Pride Toronto (PT) is considering taking its annual parade down Jarvis Street instead of Yonge Street next year, says executive director Kevin Beaulieu.
Beaulieu says the idea has been suggested in the past and now the board is giving it serious consideration.
“It’s possible,” he says. “It would mean a number of changes to the length of the route. There are some pros and some cons. It’s a more open and wide street. It’s less busy, less commercial . . . Some people like the idea.”
It would be a significant change, Beaulieu says, and consultation with the community would need to happen before any change takes effect. “We would do that early to explain to the community why and give people a chance to express their support or objections.”
The main benefit in moving to Jarvis would be the increase in street size, he says.
Pride Toronto executive director Kevin Beaulieu.
(Andrea Houston (file photo))
“Jarvis is a more open street. It’s less confined. Pride has grown quite big. It’s very large and it takes quite a long time to walk down Yonge Street,” he says. “It would just open things up a little bit more and make it less of a compressed atmosphere.”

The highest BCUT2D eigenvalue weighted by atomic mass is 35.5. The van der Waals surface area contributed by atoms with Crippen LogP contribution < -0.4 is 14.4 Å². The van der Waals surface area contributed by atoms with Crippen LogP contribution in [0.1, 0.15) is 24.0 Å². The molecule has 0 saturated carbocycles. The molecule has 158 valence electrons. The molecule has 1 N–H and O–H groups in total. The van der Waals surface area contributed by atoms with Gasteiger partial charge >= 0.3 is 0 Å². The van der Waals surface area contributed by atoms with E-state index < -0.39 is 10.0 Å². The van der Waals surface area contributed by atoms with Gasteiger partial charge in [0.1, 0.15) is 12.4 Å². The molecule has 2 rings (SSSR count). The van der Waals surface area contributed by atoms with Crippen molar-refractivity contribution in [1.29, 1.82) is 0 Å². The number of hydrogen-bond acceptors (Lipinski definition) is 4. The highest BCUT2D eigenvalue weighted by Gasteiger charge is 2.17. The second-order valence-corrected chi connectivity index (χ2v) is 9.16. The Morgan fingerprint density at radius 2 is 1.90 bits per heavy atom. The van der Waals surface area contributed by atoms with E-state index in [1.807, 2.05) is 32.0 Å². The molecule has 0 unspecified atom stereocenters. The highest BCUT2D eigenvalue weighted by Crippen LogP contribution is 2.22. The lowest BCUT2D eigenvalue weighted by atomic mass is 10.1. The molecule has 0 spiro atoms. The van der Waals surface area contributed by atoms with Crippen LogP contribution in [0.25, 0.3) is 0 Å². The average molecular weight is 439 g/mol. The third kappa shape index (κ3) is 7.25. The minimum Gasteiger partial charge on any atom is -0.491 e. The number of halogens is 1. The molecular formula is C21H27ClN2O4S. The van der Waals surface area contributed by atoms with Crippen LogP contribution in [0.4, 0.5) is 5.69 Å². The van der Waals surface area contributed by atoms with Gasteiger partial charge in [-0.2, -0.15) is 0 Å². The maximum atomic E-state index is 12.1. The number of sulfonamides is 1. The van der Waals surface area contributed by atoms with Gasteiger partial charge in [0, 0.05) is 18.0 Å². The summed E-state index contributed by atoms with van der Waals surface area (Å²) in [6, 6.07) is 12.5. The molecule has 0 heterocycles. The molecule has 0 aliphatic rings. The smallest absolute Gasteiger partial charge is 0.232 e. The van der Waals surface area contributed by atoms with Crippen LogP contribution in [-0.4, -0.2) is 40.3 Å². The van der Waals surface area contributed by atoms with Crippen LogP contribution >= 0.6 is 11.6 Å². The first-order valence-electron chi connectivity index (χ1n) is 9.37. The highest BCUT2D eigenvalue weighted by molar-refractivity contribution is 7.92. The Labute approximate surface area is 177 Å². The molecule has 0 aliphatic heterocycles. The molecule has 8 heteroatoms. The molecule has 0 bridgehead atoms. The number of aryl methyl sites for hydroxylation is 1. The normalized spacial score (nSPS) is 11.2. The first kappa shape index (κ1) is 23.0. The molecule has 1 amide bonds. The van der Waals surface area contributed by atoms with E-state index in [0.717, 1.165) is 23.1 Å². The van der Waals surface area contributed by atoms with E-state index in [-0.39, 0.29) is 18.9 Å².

Pride first used Yonge Street for the parade in 1991. Previously, the parade route followed Church Street. Prior to that, Lesbian and Gay Pride Day was held in Grange Park in 1982, King's College Circle in 1983 and Cawthra Park from 1984 to 1986.
“The parade moved around the city a number of times before finding a home on Yonge Street,” says activist and journalist James Dubro, who remembers attending a gay march at Hanlan’s Point in 1971, organized by Toronto Gay Action, which is now considered the first Toronto Pride event.
“Are we [considering a move to Jarvis] for the gay community or the straight community?” Dubro asks.
Gerald Hannon, another long-time queer activist and journalist, says moving the parade to Jarvis takes the march off Toronto’s main street.
Toronto Pride has been marching down Yonge Street since 1991. The board is now considering a move to Jarvis Street.
(Adam Coish (file photo))
“That would certainly take it out of sight,” he says. “We’d be much less visible on Jarvis.”
Scott Dagostino, manager at Glad Day Bookshop on Yonge Street, says there is something symbolic and powerful about marching on Yonge.
“Obviously, Glad Day Bookshop enjoys its long-time perch at the nexus of Toronto Pride,” he says. “But more importantly, watching the queer community take over the city's longest, most central and arguably most important street has always felt like a victory. Moving to Jarvis would dilute that.
“Then again, given the recent debacle with removing the bike lanes, perhaps Jarvis is more essential than I thought,” he jokes.
Dubro also worries that Yonge Street businesses would object to the loss of tourism dollars that Pride brings in every year.
“I love that it’s on Yonge Street and that there’s all these thousands of people filling the street, because that’s the point,” he says. “Moving it doesn’t grab me as necessary. If something’s not broke, you don’t have to fix it.”